Côtes du Rhône Villages wine has the quality and reasonable prices needed to be hugely successful, but not enough is known about the appellation, as ROGER VOSS discovers

Côtes du Rhône Villages wine has the quality and reasonable prices needed to be hugely successful, but not enough is known about the appellation, as ROGER VOSS discovers

Perhaps because I am not a frequenter of power breakfasts, I rarely see computers produced at restaurant tables. And the last place I would expect to see one is at a dinner table in the Rhône Valley. Yet, as Jérome Quiot, president of Inter Rhône, powers up his laptop to explain statistics to me, it seems perfectly natural. Partly because the Rhône has statistics to be proud of, but also because this is so indicative of the forward-thinking approach of Rhône winemakers and producers.

There is so much energy in the Rhône these days, the southern Rhône in particular. It is the closest in wine style France can get to the New World, especially Australia, and with the current stagnation of the Languedoc, the Rhône is at the forefront of efforts to meet the New World challenge.

What Quiot shows me are some of the fruits of that energy. While both Bordeaux and Burgundy exports declined in 2000, those for the Rhône surged ahead. Bordeaux and Burgundy were down 1% in value in 2000, but the Rhône was up 14%. And that general trend was repeated in Britain, as drinkers followed the advice given in the promotional slogan: ‘Think Red, Think Rhône’.

The southern Rhône has logical layers of appellation quality. At the base are appellations like the Côtes du Ventoux, Côtes du Lubéron and Côteaux de Pierrevert. Above these come the generic Côtes du Rhône, wines from the huge area of vines that spreads across the Rhône valley north and west of Avignon. At the top of the pile are the crus – Châteauneuf-du-Pape is the most famous, along with Tavel, Lirac, Gigondas, Vacqueyras.

Between generic Côtes du Rhône and the crus, there is a gap, both in price and in quality. Into this gap have come the Côtes du Rhône Villages. ‘Twenty-five years ago,’ Quiot says, as we tuck into a bottle of Côtes du Rhône Cairanne, ‘there were a certain number of villages in the Côtes du Rhône which began to stand out from their neighbours. Cairanne was the first. Rasteau came soon after, followed by Séguret and Sablet, Vacqueyras and Beaumes-de-Venise. They had an identity, a personality, and they wanted to develop their quality. They became almost crus in waiting.’ So the concept of Côtes du Rhône-Villages was born.From early on there were two tiers of Villages. There was a privileged group of villages that could add their name to the appellation, such as Côtes du Rhône Cairanne. There are now 16 of these, situated mainly in the east of the Rhône Valley, on the slopes of the Dentelles de Montmirail, along a range of hills running parallel to the Dentelles and in the hill country to the north. There are also three villages on the western side of the valley. These are the wines which, as happened with Vacqueyras in 1990, could be promoted to crus in their own right.

Other Villages wines are not village-designated – they are called simply Côtes du Rhône-Villages. As is the way of things, of course, producers in these unlabelled villages want to get the chance to put their village name on the label and there are moves in communes as far apart as Bourg-Saint-Andéol in the Ardèche and the area known as Le Plan de Dieu just outside Vacqueyras Everybody, producers and consumers alike, agrees that Côtes du Rhône Villages wines are better than generic Côtes du Rhône. The landscape, the soil and the history of the region are the first clues, and to these are added the lower yields and higher percentage of better grape varieties laid down in the appellation laws. The big debate in the Rhône, according to Quiot, is ‘whether the idea of Villages generically is more important than individual Villages. There is a whole area which has the quality potential to be Villages. This level is essential in the range of Rhône wines as the price of crus has moved upwards.’It is the Villages wines that have achieved the greatest success in Britain during the past few years. Between 1999 and 2000, sales of Côtes du Rhône Villages increased by a whopping 56%, while those of generic Côtes du Rhône fell. The share of Villages as a percentage of total Rhône sales leaped from 13.5 to 20.1%. One swallow does not a summer make, nor does one year’s sales increase represent a trend. But the figures underline what had already become apparent. ‘I have seen a doubling of sales of Villages wines in the UK over five years,’ says Quiot. Buyers obviously like the quality Villages wines bring, as they search for alternatives to increasingly expensive cru wines such as Châteauneuf and Gigondas. What consumers need now is a better explanation of Côtes du Rhône Villages wines. How much do we really know about them? According to Quiot, there is ‘confusion about the Villages. They are not much more expensive than basic Côtes du Rhône, but their quality is closer to the crus.’ One way to learn is to visit. The villages are classic Provençal: sleepy during the day, men playing boules in the early evening, and vignerons’ cellars always welcomingly open. The next best thing is to try the wines at home, and learn that there is a difference between, say, a Sablet and a Rasteau. As he shuts down his computer, Quiot tells me one last thing. ‘We’re very aware of the competition from the New World. But we believe we have the best answer: modern wines made in an old tradition, and sold for a reasonable, stable price.’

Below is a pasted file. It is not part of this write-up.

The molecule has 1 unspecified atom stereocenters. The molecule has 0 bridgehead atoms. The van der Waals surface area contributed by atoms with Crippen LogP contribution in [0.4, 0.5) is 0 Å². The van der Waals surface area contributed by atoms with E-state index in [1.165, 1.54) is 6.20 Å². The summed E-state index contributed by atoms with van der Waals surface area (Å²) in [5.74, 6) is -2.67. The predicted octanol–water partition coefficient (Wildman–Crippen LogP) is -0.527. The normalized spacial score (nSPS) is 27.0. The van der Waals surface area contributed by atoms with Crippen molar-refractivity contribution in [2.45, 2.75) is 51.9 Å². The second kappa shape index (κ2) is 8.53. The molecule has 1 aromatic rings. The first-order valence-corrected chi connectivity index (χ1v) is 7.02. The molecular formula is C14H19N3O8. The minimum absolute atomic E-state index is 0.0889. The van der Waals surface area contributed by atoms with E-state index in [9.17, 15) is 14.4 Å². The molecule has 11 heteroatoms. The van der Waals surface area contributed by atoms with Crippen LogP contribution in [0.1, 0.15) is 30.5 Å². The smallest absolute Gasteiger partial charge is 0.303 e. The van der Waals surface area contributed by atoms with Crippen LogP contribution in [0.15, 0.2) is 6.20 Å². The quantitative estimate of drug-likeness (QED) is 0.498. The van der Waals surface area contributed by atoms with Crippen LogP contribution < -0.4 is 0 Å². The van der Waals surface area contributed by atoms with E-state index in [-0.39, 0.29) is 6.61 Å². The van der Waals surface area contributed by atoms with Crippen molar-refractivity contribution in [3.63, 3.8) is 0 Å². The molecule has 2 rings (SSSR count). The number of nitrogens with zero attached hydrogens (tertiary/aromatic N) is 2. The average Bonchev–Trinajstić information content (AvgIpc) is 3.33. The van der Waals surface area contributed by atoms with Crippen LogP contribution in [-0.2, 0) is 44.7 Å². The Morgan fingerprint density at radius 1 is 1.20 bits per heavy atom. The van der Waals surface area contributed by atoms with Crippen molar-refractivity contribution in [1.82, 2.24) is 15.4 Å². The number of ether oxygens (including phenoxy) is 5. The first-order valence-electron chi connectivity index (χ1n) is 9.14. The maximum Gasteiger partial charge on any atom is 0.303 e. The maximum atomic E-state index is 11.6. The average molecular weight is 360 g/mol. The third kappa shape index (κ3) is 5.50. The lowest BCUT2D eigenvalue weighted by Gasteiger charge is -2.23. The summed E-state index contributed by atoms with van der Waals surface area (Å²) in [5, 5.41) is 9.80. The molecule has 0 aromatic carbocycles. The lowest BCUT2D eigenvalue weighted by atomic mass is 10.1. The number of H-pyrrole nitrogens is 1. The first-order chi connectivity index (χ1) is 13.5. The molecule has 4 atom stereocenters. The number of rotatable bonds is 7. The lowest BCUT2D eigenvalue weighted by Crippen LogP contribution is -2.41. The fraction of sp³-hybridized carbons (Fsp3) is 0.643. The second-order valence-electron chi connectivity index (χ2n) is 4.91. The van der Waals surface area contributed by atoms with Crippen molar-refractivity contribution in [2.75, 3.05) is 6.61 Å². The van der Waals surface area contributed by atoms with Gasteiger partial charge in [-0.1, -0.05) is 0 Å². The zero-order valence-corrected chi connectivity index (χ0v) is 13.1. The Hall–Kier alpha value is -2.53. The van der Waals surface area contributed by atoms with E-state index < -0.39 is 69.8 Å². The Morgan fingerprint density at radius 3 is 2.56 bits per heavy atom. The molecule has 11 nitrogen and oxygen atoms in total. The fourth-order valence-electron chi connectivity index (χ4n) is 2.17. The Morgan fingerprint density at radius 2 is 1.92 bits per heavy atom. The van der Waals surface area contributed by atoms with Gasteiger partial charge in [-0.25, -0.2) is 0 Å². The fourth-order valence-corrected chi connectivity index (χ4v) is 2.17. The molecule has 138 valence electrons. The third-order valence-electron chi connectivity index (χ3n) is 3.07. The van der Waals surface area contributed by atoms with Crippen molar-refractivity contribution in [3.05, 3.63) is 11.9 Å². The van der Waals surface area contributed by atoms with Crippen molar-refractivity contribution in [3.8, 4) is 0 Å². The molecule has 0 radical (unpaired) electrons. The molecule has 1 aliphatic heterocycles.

Written by ROGER VOSS